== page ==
Our Director of Photography (DOP) loves to shoot time-lapse on DSLR. And why not? It looks great. It also gives a unique perspective to a location or project. Whether you consider it as timelapse, time-lapse or time lapse, it’s a fantastic effect that can be super effective. More on why we love time-lapse below.
You’re probably able to conjure up an image when you hear the term “time-lapse”. Maybe you imagine a sped-up sunset or a sandcastle built in fast-motion? A time-lapse is a manipulation of time. Events that would normally take hours or days are condensed into a much shorter period. Essentially, time-lapse takes a picture of something at regular intervals from one static location. Then these pictures are stitched together and played, making time appear as if it’s moving faster and lapsing. This video we Created for Food Banks Canada makes good use of time-lapse.
Just try to look away from a time-lapse. You can’t! You need to see the end. It’s a compelling visual for an audience, demanding attention. Plus, the built-in idea that it’s not going to take that much time appeals to our short attention spans.
Time-lapse is a great way to show progress, growth, volume, construction, a day in the life, the set-up of an event, the passage of time, etc. Any visual that has motion and progression works for timelapse. Without enough motion, the footage will look more like a photo. You want to tell a story by showing the remodeling of your business, the foot traffic at your booth during a trade show or how your product is assembled. You can use time-lapse to create a short video for social media or even for comedic effect. It’s a new angle and even things you’ve seen many times over will look different in this format.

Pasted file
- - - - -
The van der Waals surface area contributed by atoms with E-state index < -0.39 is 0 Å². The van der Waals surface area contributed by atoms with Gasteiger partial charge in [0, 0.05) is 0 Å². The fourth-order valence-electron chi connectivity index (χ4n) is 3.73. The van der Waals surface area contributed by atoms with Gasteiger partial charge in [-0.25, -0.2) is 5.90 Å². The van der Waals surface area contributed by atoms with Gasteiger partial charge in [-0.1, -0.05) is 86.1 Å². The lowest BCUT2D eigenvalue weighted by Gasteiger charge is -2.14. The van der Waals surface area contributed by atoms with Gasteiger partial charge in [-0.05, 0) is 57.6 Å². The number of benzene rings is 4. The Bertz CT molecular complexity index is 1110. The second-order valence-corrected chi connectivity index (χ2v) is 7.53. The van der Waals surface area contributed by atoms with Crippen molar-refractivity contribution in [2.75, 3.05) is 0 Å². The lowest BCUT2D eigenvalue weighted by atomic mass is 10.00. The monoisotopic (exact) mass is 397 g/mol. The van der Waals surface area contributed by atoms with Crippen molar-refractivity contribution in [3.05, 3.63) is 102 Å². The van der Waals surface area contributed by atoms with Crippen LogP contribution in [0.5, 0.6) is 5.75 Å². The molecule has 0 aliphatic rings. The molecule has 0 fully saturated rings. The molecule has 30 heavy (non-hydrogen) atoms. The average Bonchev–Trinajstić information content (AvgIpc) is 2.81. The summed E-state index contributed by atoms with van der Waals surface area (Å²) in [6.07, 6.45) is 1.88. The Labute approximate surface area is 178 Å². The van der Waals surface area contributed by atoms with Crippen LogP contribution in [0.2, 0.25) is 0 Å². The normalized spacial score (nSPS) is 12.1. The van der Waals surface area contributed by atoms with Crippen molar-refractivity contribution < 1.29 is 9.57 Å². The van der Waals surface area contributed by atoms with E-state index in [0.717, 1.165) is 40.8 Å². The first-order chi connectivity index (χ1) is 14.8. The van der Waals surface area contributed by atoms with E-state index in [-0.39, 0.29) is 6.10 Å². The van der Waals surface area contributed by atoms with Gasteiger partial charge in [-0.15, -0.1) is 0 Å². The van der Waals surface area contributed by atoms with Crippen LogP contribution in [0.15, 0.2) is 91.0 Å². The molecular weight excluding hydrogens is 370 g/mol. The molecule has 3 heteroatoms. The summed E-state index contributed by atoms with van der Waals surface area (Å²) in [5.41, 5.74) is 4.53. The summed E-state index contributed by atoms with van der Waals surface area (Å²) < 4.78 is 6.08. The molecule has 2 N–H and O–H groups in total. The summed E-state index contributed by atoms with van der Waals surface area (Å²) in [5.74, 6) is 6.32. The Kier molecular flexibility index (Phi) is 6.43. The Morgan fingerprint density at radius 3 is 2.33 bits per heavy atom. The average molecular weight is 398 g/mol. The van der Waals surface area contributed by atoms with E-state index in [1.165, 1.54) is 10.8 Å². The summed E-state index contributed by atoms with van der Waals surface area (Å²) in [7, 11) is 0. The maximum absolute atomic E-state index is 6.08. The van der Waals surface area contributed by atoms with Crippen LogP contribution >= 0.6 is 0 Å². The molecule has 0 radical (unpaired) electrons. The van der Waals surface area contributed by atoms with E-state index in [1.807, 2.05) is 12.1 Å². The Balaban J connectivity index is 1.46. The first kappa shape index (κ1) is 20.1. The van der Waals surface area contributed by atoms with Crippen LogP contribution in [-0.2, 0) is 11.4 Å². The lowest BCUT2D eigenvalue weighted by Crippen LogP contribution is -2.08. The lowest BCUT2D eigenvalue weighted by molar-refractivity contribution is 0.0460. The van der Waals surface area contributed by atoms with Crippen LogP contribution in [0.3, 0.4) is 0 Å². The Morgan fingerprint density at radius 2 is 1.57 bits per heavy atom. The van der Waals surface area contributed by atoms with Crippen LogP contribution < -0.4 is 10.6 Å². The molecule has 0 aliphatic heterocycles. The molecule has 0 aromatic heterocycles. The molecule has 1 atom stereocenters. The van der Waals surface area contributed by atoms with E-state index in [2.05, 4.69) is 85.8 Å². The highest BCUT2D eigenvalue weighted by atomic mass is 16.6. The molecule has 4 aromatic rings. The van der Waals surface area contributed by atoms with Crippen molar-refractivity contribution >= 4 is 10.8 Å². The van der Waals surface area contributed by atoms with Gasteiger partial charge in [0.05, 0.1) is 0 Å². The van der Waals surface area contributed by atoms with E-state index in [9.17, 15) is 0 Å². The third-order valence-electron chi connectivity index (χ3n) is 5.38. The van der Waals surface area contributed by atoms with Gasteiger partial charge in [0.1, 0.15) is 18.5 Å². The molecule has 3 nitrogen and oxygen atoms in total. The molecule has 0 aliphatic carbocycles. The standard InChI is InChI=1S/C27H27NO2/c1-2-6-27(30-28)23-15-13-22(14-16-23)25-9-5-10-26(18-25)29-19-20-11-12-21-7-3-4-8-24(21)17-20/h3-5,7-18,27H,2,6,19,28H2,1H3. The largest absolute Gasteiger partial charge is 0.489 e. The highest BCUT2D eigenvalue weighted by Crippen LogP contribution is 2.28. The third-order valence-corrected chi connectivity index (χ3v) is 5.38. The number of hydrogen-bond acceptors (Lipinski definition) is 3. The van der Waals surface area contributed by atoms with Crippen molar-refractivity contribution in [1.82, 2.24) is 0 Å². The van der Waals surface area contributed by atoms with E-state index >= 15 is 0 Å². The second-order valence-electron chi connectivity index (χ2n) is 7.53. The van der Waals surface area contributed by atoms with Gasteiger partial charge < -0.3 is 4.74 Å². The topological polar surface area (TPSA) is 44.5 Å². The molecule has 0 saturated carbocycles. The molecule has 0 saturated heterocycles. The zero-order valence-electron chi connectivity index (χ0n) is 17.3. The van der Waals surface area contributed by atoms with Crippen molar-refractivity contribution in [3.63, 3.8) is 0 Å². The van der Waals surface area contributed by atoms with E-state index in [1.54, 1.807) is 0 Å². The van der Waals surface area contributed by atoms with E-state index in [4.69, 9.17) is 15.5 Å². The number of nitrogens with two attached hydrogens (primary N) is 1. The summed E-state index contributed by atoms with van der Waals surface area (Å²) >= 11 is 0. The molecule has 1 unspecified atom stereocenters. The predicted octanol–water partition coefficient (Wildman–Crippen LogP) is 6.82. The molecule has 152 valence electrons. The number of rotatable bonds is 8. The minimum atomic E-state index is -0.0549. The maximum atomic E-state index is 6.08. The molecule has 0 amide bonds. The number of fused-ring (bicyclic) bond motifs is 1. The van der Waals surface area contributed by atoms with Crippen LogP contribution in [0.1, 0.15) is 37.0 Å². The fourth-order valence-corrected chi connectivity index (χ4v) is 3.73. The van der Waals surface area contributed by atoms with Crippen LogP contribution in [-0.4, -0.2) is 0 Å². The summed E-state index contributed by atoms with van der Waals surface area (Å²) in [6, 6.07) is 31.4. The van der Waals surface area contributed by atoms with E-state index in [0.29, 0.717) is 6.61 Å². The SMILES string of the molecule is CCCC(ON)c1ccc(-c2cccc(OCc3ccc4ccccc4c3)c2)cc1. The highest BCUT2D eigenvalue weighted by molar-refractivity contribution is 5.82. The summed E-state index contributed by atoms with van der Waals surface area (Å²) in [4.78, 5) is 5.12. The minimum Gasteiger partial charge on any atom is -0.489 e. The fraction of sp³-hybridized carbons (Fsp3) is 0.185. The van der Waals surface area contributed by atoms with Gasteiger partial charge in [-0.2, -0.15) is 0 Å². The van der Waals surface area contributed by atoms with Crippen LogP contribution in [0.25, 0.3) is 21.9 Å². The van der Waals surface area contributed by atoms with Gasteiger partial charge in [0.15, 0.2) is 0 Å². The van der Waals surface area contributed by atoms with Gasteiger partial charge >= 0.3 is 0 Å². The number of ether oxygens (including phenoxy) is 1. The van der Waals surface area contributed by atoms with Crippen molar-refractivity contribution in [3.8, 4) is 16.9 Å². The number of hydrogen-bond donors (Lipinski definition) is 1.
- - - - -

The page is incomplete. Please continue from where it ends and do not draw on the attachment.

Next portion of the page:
In 2012, an award-winning documentary used time-lapse to illustrate climate change. Nature photographer James Balog and his crew set up cameras in Greenland, Iceland and Alaska to show how, over a very short period of time, glacial ice was disappearing. They did this using time-lapse images. This trailer shows some of the amazing and disturbing results.
Be prepared because time-lapse takes time. Walk around the area and consider the shot before setting up. Think of the time-lapse as the single best shot you can take if you only had one snap to capture an image. Make sure your camera is on a stable, sturdy tripod that won’t be knocked over by weather or bumped by a passing person for the full duration of the shoot. Now sit back, relax and wait. Oh, and there are also some things you want to avoid.
IntervaloWHAT? An intervalometer is an interval timer. When you’re recording a time-lapse, you need to take pictures at regular intervals. That could mean every ten seconds or every two minutes. However often you’re taking pictures, it can be difficult and arduous to do so manually. With your trusty intervalometer, you can let the machine kept track of time and never miss a shot. Some cameras have this feature built-in or you can use an external model.
Time Travel with Us
Key West Video loves a good time-lapse sequence. Whether you need to show off a construction project or emphasize the volume of business at your shop, we can use time-lapse to connect with your audience. Give us a call today for a free quote on corporate video.